Distribution and climate
Geophytes are mainly found in areas with a Mediterranean climate or atemperate steppe climate (between latitude 30° - 40° north and south of theequator). Areas especially rich in geophytes are: 1) a belt from the Mediterraneanthrough Turkey to Central Asia, 2) California and Oregon in western NorthAmerica and 3) the Cape Province of South Africa, which is the richest in species.The majority of our garden bulbs descend from the Eurasian “bulb belt” (1).
Tulips, Fritillarias and Hyacinths are predominantly steppe plants with prolonged dormancy.
Another group of geophytes, for example Squill, Spring Crocus, Grape Hyacinths, Glory-of-the-snow, and, descend from the mountain meadows. Here, summers are shorter and wetter, so geophytes from these areas are often well suited for the Swedish climate, and are readily naturalised.
Finally, there is a large group of geophytes, such as Corydalis, Trilliums, Wood Anemones and Fawn Lilies which come from an entirely different environment, which is found in most areas with a temperate climate, namely woodlands. This habitat fits the geophyte strategy, with a rapid spring growth before the trees' budbreak. But here it is the lack of light, not water, which is the reason behind the summer rest.
Sweden's climate is not very suitable for geophytes. But in the thin, summer dry soils on limestone we do find Meadow Saxifrage, Chives and St Anthony's Turnip. The fertile grove has a richer geophyte flora with species of Corydalis, Anemones, Celandine, Moschatel, Yellow Star-of-Bethlehem and Wild Garlic. Daffodils, Crocuses, Chionodoxas, etc often occur as garden refugees.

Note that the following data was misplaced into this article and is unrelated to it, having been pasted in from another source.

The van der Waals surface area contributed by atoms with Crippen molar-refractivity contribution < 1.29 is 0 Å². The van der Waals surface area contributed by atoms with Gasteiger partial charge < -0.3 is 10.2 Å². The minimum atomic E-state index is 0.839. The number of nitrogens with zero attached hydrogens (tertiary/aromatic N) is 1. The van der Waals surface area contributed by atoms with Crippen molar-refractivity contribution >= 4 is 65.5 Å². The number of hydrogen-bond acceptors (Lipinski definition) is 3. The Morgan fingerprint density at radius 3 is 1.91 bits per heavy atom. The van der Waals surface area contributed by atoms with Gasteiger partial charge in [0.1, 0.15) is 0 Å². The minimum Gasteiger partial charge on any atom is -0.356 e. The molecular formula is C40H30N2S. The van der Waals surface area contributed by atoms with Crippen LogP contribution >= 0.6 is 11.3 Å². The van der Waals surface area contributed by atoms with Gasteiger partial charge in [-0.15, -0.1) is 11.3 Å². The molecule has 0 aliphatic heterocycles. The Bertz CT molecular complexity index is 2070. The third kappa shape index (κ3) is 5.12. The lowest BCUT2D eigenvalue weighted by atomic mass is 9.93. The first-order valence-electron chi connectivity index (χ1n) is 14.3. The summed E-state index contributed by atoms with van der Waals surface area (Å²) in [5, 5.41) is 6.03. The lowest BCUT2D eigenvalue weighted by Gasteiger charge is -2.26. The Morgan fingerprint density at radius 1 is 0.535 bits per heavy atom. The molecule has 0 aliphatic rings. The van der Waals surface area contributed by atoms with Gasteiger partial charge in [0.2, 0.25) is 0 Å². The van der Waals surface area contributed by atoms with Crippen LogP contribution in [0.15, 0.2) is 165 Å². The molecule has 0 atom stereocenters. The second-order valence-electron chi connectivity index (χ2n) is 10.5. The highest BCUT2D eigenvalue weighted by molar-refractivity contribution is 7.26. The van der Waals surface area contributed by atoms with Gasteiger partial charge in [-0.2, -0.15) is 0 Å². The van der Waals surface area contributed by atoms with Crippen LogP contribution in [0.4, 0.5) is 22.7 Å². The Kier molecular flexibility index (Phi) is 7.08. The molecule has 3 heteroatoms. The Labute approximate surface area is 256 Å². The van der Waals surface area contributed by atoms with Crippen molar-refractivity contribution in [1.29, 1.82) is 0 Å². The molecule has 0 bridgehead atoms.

The main factor controlling the geophytes' annual cycle is temperature. When the thermometer shows 25° C in spring the nutrients in the leaves are transported down in the aestivation organ, while a 10° C in autumn triggers growth processes. Roots form from the stem and in the buds cells begin to divide rapidly. When the first autumn rains moisten the soil, the process goes even faster.
The next year's shoots with leaves and flowers grow during the autumn, winter and early spring. In the spring warmth they reach towards the light, flowers, are pollinated by early bees, seed are set and the plant withers. When summer comes, every visible part of the plant has disappeared and the next year's primordial leaves and flowers are at rest in the new aestivation organ.
Most of the geophytes we grow in Swedish gardens have an active season between September and May. Autumn flowering geophytes, as Naked Ladies and autumn flowering Crocus, bloom right after the resting period but develop leaves in the following spring.